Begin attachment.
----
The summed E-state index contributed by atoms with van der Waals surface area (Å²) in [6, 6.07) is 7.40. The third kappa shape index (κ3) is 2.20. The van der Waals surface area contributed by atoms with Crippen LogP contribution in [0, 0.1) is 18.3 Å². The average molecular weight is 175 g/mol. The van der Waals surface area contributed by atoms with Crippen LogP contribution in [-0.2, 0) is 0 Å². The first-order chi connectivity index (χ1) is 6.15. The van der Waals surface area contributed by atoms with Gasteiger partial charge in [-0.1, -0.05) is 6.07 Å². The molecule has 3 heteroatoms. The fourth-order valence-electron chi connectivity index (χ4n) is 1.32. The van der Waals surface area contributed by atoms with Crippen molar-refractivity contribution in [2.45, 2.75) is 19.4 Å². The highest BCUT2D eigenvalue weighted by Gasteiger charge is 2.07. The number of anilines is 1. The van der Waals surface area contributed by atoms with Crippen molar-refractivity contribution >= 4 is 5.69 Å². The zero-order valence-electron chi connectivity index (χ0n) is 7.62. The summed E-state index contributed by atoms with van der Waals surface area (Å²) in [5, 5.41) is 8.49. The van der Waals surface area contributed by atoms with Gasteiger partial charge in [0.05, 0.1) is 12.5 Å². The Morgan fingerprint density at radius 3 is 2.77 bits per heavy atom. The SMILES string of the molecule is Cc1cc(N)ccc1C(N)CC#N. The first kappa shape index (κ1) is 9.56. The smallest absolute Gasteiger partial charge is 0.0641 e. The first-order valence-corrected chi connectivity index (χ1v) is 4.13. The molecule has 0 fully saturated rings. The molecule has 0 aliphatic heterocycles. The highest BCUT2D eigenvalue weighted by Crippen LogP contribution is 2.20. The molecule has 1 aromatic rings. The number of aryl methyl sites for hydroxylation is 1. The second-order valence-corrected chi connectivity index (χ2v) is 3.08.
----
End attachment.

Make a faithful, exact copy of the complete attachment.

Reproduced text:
The summed E-state index contributed by atoms with van der Waals surface area (Å²) in [6, 6.07) is 7.40. The third kappa shape index (κ3) is 2.20. The van der Waals surface area contributed by atoms with Crippen LogP contribution in [0, 0.1) is 18.3 Å². The average molecular weight is 175 g/mol. The van der Waals surface area contributed by atoms with Crippen LogP contribution in [-0.2, 0) is 0 Å². The first-order chi connectivity index (χ1) is 6.15. The van der Waals surface area contributed by atoms with Gasteiger partial charge in [-0.1, -0.05) is 6.07 Å². The molecule has 3 heteroatoms. The fourth-order valence-electron chi connectivity index (χ4n) is 1.32. The van der Waals surface area contributed by atoms with Crippen molar-refractivity contribution in [2.45, 2.75) is 19.4 Å². The highest BCUT2D eigenvalue weighted by Gasteiger charge is 2.07. The number of anilines is 1. The van der Waals surface area contributed by atoms with Crippen molar-refractivity contribution >= 4 is 5.69 Å². The zero-order valence-electron chi connectivity index (χ0n) is 7.62. The summed E-state index contributed by atoms with van der Waals surface area (Å²) in [5, 5.41) is 8.49. The van der Waals surface area contributed by atoms with Gasteiger partial charge in [0.05, 0.1) is 12.5 Å². The Morgan fingerprint density at radius 3 is 2.77 bits per heavy atom. The SMILES string of the molecule is Cc1cc(N)ccc1C(N)CC#N. The first kappa shape index (κ1) is 9.56. The smallest absolute Gasteiger partial charge is 0.0641 e. The first-order valence-corrected chi connectivity index (χ1v) is 4.13. The molecule has 0 fully saturated rings. The molecule has 0 aliphatic heterocycles. The highest BCUT2D eigenvalue weighted by Crippen LogP contribution is 2.20. The molecule has 1 aromatic rings. The number of aryl methyl sites for hydroxylation is 1. The second-order valence-corrected chi connectivity index (χ2v) is 3.08.